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“Flop Influencers”: The Impact of Instant TikTok Fame on Creator Longevity and Online Communities

“Flop Influencers”: The Impact of Instant TikTok Fame on Creator Longevity and Online Communities

Ever since TikTok became the culture-defining app, the internet has completely changed. Gone are the days when a 30-minute daily vlog was the norm. Nowadays, internet users opt for short-form content, watching videos that are at most 10 minutes long.

While consumption habits have changed, so has the way we communicate. Watching short-form content limits the opportunity to incorporate context and critical thought, leaving TikTok comment sections susceptible to an endless dribble of “whataboutisms” and (often undue) criticism. What this means for the future of the internet cannot be overstated. As communication and consumption change, so has the way we build online communities.

Back in the day— when YouTube reigned supreme— content creators took years to build a sizeable and engaged following. Zoella, one of YouTube’s most beloved British beauty gurus, took around three years of posting consistently before hitting one million subscribers. Meanwhile, Jenna Marbles and PewDiePie reached one million followers in approximately one and two years, respectively.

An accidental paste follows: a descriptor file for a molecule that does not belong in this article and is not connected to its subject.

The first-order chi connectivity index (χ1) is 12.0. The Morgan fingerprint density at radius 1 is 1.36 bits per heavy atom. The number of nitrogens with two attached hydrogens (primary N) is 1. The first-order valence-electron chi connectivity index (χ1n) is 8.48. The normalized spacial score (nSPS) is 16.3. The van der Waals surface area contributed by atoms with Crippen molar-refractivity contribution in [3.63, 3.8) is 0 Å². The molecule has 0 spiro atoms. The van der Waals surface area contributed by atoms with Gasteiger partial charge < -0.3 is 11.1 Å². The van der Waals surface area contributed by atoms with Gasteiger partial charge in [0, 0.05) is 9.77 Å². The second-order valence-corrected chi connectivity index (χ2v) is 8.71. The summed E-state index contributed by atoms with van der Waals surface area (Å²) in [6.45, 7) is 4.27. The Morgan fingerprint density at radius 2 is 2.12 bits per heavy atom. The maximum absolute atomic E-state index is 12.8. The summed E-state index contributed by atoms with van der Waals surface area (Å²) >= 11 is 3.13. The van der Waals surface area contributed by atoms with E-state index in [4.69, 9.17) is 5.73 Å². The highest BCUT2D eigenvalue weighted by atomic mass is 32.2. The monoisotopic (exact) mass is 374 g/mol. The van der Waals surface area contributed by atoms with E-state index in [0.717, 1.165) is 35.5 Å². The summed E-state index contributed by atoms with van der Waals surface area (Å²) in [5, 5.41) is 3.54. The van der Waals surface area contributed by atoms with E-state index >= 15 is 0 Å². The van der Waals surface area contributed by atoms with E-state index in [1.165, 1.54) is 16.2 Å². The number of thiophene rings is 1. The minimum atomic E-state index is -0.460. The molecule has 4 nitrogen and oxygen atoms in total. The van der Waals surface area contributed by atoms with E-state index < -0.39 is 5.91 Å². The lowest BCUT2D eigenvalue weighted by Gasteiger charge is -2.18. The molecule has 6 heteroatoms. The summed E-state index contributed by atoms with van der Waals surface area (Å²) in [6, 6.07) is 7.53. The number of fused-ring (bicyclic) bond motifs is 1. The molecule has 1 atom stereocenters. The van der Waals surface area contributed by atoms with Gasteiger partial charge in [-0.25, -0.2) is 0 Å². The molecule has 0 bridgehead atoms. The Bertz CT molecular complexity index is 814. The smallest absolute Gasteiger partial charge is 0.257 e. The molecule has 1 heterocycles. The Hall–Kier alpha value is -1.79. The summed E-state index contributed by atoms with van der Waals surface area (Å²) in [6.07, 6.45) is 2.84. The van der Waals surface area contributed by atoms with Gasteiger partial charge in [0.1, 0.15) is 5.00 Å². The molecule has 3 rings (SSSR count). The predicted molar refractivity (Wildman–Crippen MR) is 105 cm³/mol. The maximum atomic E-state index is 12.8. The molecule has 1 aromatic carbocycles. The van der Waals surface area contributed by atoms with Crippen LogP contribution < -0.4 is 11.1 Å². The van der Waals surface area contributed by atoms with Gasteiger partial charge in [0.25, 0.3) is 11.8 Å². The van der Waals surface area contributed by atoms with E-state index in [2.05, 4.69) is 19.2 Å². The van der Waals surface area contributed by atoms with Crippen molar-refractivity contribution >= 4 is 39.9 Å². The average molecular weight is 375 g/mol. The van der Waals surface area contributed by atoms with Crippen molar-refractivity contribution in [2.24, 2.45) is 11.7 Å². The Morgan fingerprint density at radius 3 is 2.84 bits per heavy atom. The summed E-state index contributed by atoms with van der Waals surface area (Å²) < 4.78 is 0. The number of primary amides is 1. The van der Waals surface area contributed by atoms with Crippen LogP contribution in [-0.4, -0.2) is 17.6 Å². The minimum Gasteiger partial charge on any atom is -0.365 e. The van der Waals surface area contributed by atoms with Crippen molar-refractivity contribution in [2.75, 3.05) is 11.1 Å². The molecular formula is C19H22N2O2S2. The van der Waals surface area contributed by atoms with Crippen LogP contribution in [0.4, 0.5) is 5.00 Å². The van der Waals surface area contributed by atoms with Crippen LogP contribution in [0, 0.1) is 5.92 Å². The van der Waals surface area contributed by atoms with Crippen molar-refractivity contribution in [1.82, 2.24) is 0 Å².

There is no denying that these YouTubers reached a massive feat reasonably quickly. But by today’s standards, this turnaround is slow. 

Content creators of the TikTok generation are experiencing growth at unprecedented rates. Take Charli D’Amelio, for example. Since May 2019, she has accumulated over 151.7 million followers. She became the first TikTok creator to earn 100 million followers just over one year after going viral on the app. While Charli might be an anomaly, the rate at which her public profile grew is simply impossible on other platforms— including YouTube at its height. 

Although TikTokers, like Charli, can gain a following through one viral video, they struggle to build a community of like-minded and dedicated followers. 

Due to the nature of the FYP, TikTok users see hundreds of videos a day, meaning they can easily skip a video they aren’t interested in. But given users are less likely to scroll the “following” feed than the FYP, they’re also unlikely to “unfollow” a creator. As a result, TikTokers tend to have large followings of unengaged fans. 

On the other hand, YouTubers have had to carefully craft their content, building a robust fanbase and consistent viewership. Not only is this sense of community comforting for viewers, but it also ensures a much more stable career for the creator. Having spent the time and effort building a community, YouTubers have viewers who are more likely to follow them across platforms, buy merchandise, and even go out to meet them in person.